The people of England, like their language, are a mixed bunch who have regularly been infused with new blood - from the Romans nearly 2000 years ago taking control of the ancient British in the region, to the later influences of Angles, Saxons and others from Europe after which created the original idea of the English, to the Vikings and then the Normans about a thousand years ago. Since then, there have been Hugenots, Chinese, Jews fleeing pogroms, people from former British colonies in the Caribbean in the 1950s and 60s, Indians expelled from newly independent former African colonies, workers from new EU member states such as Poland, not to mention people from other UK nations and the Republic of Ireland. The full list is very long, but England has long been used to outsiders making it their home - even before England existed! Like in any country you will get people who are unfriendly to foreign visitors, but England is noted as being one of the most tolerant countries in Europe, and racism is very low when comparing to other nations. Almost everyone will treat you well if you are polite and make an effort to fit in. Smile, be polite, don't be pushy if you can help it: that's how to get on with the English.
The English are well used to foreign visitors and you can expect them to be friendly and polite. One thing to bear in mind is that many mostly elderly English people are terrified of giving offence and dislike lying, and so will try to avoid potential pitfalls by sticking to safe (often boring) topics of conversation and occasionally doing the tricky job of avoiding offence by evading a question which worries them, while also trying not to offend you by point blank refusing you an answer. This sort of thing generally wears off as people get to know you. The younger generation is often quite different as far as giving offense is concerned.
Big cities and even some rural areas, like those anywhere, have their social problems, but England is predominantly an affluent country with little visible poverty. Rough areas contain rough people in England as in any country: muggings, car theft, and other street crime are unhappily common in some districts of many towns and cities, but England is by and large a very safe country as long as you use common sense.
In tourist destinations, you will meet a mostly friendly people who will take the time to answer a stranger's question, and who may speak English in a colourful or accented way but will be willing to standardise and simplify their speech if you're struggling. Some would say there is a north-south divide, with people in the North more friendly and approachable (Liverpool for instance was voted the fourth friendliest city in the world by travel magazine Rough Guide in 2014), while the South (mostly just London though) is a more closed culture with people less willing to stop and speak, but don't take offence, remember most Londoners you see on the streets will usually be rushing to get to somewhere (eg work) and simply don't have the time to talk. If anything, the South of England is split between the "overheated" and overcrowded South-East, and the more rural, amiable South-West/West Country where a more laid back, relaxed, friendlier atmosphere beckons. The North/South divide is also somewhat confused by the fact that Bristol (the largest city in the South West) has a very laid back, relaxed, leftfield and mellow atmosphere that is completely different with the relentless hedonistic atmosphere of the likes of Brighton and Bournemouth or the conservatism of many cities in Southern England. In rural areas of the south, particularly East Anglia and the West Country, people are generally much more laid back and enjoy taking the time to have a chat with strangers. In most of England you will usually find that if you are polite and friendly, you'll get the same in return.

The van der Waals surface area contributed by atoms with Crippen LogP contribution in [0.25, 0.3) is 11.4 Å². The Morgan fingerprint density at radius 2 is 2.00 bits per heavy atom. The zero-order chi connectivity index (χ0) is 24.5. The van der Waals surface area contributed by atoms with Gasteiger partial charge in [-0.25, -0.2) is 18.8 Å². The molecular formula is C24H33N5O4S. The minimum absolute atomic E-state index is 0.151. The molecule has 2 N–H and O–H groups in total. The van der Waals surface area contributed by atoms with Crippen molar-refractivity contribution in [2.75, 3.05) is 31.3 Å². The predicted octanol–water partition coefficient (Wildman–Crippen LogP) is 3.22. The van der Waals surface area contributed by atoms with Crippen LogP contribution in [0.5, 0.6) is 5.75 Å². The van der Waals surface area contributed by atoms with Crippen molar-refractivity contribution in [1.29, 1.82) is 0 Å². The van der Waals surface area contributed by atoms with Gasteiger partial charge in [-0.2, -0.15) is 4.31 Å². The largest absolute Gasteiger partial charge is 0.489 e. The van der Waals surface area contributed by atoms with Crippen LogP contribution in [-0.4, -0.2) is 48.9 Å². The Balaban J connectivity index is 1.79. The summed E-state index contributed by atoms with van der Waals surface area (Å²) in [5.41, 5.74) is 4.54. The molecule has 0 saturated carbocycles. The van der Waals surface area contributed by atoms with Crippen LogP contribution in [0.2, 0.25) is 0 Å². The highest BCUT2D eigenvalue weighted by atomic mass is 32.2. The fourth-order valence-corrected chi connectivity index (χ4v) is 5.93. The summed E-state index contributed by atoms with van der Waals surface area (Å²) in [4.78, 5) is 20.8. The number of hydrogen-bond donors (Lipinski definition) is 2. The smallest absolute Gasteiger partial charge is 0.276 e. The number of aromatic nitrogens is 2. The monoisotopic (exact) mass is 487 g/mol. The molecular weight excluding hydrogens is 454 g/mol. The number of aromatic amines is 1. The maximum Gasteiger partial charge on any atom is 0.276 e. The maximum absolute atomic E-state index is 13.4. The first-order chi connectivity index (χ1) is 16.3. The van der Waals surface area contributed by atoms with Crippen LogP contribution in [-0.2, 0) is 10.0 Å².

London itself is a very international city where you may meet a variety of nationalities, depending on what part of the city you are in.
Unsurprisingly, English is the main language in England, though it is spoken with many different accents throughout the country. Generally, English accents can be broadly divided into Northern and Southern accents, with natives of Liverpool having a very distinctive accent that is easily distinguishable from that of someone from neighbouring Manchester.
No other languages are widely spoken, but with widespread immigration to England in the past few decades, you might also hear other languages such as Polish, Chinese, German, various South Asian languages or even various African languages being spoken in their respective communities.
When an English person says "Meet me at half five", they mean "Meet me at 17:30". If the directions say "go to the top of the road", that means the end of the road.
Some words mean one thing to Americans and something else entirely to British folks. When an English man says he shared a "fag" with his "mate" that means only that he smoked a cigarette with a friend. If he adds that they also had a "gorgeous" meal, it means it was followed by a nice dinner. If they had a "shag" it means they had sex afterwards.
Then there are the words unique to British English; a sneaker or tennis shoe, for instance, is called a "trainer."
Moreover, the diverse history of the country, and the influx of various cultures over the centuries (e.g. Vikings, Normans, Romans, Celtic peoples), have produced a very wide range of accents, and there are still traces of regional dialects (vocabulary and grammar). Best not to imitate the accents, you will be seen as mocking.
Another English peculiarity is the use of terms of endearment for strangers such as "darling", "pet", "love", "hun", "duck", "bab", "mate", "sweetheart", "flower", "queen" and a few others. It can be confusing, or perhaps even embarrassing, for somebody who is not accustomed to this to be called "darling" by a total stranger; however, this is something which is nowadays mainly used by the older generation and found less in the younger generation although some younger males may call a woman "Darlin" this is usually either as a form of cat calling (and can often be followed by derogatory demands or language but is often harmless) or directed towards a female friend.
You will hear English people say "sorry". This is not down to guilt or self-consciousness but simply because it is synonymous with "excuse me", and is used to get somebody's attention. Alternatively, it can be synonymous with "pardon". Any comments along the lines of "What are you sorry about?" are pointless.